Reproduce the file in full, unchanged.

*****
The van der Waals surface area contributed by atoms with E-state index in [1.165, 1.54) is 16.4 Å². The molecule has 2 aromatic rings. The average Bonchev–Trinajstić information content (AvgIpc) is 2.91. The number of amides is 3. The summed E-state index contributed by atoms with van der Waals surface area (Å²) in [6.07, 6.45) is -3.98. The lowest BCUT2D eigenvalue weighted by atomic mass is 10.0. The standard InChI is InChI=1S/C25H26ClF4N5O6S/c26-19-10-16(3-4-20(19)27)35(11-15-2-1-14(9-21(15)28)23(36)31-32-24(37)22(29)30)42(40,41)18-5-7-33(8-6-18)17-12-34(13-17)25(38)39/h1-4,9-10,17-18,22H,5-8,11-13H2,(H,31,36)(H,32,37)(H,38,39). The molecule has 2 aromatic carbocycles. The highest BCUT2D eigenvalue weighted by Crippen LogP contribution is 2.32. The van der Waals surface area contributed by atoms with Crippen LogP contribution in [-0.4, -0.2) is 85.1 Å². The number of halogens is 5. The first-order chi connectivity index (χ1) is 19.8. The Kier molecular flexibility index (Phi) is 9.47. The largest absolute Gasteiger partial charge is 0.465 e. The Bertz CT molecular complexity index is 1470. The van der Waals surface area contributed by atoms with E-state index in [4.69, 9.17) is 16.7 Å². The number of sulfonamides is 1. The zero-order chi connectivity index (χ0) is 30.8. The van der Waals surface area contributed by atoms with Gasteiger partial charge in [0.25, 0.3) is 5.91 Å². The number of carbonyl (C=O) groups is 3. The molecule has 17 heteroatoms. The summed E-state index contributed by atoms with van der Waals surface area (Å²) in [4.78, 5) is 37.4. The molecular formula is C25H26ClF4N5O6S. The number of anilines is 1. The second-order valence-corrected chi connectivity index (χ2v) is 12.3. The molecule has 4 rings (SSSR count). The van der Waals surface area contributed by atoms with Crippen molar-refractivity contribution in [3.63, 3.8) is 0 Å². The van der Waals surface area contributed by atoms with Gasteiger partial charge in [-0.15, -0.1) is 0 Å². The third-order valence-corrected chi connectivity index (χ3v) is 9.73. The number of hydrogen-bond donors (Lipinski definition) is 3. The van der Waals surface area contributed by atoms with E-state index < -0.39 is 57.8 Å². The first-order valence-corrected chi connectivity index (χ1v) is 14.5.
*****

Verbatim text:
The van der Waals surface area contributed by atoms with E-state index in [1.165, 1.54) is 16.4 Å². The molecule has 2 aromatic rings. The average Bonchev–Trinajstić information content (AvgIpc) is 2.91. The number of amides is 3. The summed E-state index contributed by atoms with van der Waals surface area (Å²) in [6.07, 6.45) is -3.98. The lowest BCUT2D eigenvalue weighted by atomic mass is 10.0. The standard InChI is InChI=1S/C25H26ClF4N5O6S/c26-19-10-16(3-4-20(19)27)35(11-15-2-1-14(9-21(15)28)23(36)31-32-24(37)22(29)30)42(40,41)18-5-7-33(8-6-18)17-12-34(13-17)25(38)39/h1-4,9-10,17-18,22H,5-8,11-13H2,(H,31,36)(H,32,37)(H,38,39). The molecule has 2 aromatic carbocycles. The highest BCUT2D eigenvalue weighted by Crippen LogP contribution is 2.32. The van der Waals surface area contributed by atoms with Crippen LogP contribution in [-0.4, -0.2) is 85.1 Å². The number of halogens is 5. The first-order chi connectivity index (χ1) is 19.8. The Kier molecular flexibility index (Phi) is 9.47. The largest absolute Gasteiger partial charge is 0.465 e. The Bertz CT molecular complexity index is 1470. The van der Waals surface area contributed by atoms with E-state index in [4.69, 9.17) is 16.7 Å². The number of sulfonamides is 1. The zero-order chi connectivity index (χ0) is 30.8. The van der Waals surface area contributed by atoms with Gasteiger partial charge in [0.25, 0.3) is 5.91 Å². The number of carbonyl (C=O) groups is 3. The molecule has 17 heteroatoms. The summed E-state index contributed by atoms with van der Waals surface area (Å²) in [4.78, 5) is 37.4. The molecular formula is C25H26ClF4N5O6S. The number of anilines is 1. The second-order valence-corrected chi connectivity index (χ2v) is 12.3. The molecule has 4 rings (SSSR count). The van der Waals surface area contributed by atoms with Crippen molar-refractivity contribution in [3.63, 3.8) is 0 Å². The van der Waals surface area contributed by atoms with Gasteiger partial charge in [-0.15, -0.1) is 0 Å². The third-order valence-corrected chi connectivity index (χ3v) is 9.73. The number of hydrogen-bond donors (Lipinski definition) is 3. The van der Waals surface area contributed by atoms with E-state index < -0.39 is 57.8 Å². The first-order valence-corrected chi connectivity index (χ1v) is 14.5.